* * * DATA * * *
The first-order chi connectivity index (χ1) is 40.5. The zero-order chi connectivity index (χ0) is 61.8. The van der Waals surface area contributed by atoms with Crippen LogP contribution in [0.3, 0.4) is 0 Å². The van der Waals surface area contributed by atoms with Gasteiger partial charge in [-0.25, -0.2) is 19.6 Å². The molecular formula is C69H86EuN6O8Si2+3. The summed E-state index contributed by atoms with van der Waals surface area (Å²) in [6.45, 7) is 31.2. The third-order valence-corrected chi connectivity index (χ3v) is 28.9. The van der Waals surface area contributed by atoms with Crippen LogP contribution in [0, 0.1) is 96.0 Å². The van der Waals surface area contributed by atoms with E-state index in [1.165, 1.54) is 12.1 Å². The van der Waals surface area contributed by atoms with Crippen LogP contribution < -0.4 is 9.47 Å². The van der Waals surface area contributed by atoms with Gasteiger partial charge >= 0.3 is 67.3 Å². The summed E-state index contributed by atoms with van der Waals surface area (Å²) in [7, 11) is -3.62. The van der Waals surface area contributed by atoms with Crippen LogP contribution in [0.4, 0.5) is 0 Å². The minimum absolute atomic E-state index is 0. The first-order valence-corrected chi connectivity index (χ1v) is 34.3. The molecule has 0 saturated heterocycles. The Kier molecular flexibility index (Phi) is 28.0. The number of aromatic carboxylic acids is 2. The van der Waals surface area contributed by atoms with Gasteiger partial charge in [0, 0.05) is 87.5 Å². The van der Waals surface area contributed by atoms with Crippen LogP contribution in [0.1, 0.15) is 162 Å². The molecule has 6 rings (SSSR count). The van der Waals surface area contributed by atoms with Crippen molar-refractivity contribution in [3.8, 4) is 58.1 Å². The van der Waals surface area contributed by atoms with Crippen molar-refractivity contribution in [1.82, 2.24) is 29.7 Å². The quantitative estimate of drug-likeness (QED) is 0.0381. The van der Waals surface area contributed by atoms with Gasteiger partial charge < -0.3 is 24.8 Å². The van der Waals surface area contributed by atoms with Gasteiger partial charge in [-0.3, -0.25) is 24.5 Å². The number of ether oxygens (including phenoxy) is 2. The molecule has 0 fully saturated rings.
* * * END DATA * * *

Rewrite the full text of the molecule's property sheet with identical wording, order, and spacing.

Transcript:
The first-order chi connectivity index (χ1) is 40.5. The zero-order chi connectivity index (χ0) is 61.8. The van der Waals surface area contributed by atoms with Crippen LogP contribution in [0.3, 0.4) is 0 Å². The van der Waals surface area contributed by atoms with Gasteiger partial charge in [-0.25, -0.2) is 19.6 Å². The molecular formula is C69H86EuN6O8Si2+3. The summed E-state index contributed by atoms with van der Waals surface area (Å²) in [6.45, 7) is 31.2. The third-order valence-corrected chi connectivity index (χ3v) is 28.9. The van der Waals surface area contributed by atoms with Crippen LogP contribution in [0, 0.1) is 96.0 Å². The van der Waals surface area contributed by atoms with E-state index in [1.165, 1.54) is 12.1 Å². The van der Waals surface area contributed by atoms with Crippen LogP contribution < -0.4 is 9.47 Å². The van der Waals surface area contributed by atoms with Gasteiger partial charge >= 0.3 is 67.3 Å². The summed E-state index contributed by atoms with van der Waals surface area (Å²) in [7, 11) is -3.62. The van der Waals surface area contributed by atoms with Crippen LogP contribution in [0.4, 0.5) is 0 Å². The minimum absolute atomic E-state index is 0. The first-order valence-corrected chi connectivity index (χ1v) is 34.3. The molecule has 0 saturated heterocycles. The Kier molecular flexibility index (Phi) is 28.0. The number of aromatic carboxylic acids is 2. The van der Waals surface area contributed by atoms with Gasteiger partial charge in [0, 0.05) is 87.5 Å². The van der Waals surface area contributed by atoms with Crippen LogP contribution in [0.1, 0.15) is 162 Å². The molecule has 6 rings (SSSR count). The van der Waals surface area contributed by atoms with Crippen molar-refractivity contribution in [3.8, 4) is 58.1 Å². The van der Waals surface area contributed by atoms with Crippen molar-refractivity contribution in [1.82, 2.24) is 29.7 Å². The quantitative estimate of drug-likeness (QED) is 0.0381. The van der Waals surface area contributed by atoms with Gasteiger partial charge < -0.3 is 24.8 Å². The van der Waals surface area contributed by atoms with Gasteiger partial charge in [-0.3, -0.25) is 24.5 Å². The number of ether oxygens (including phenoxy) is 2. The molecule has 0 fully saturated rings.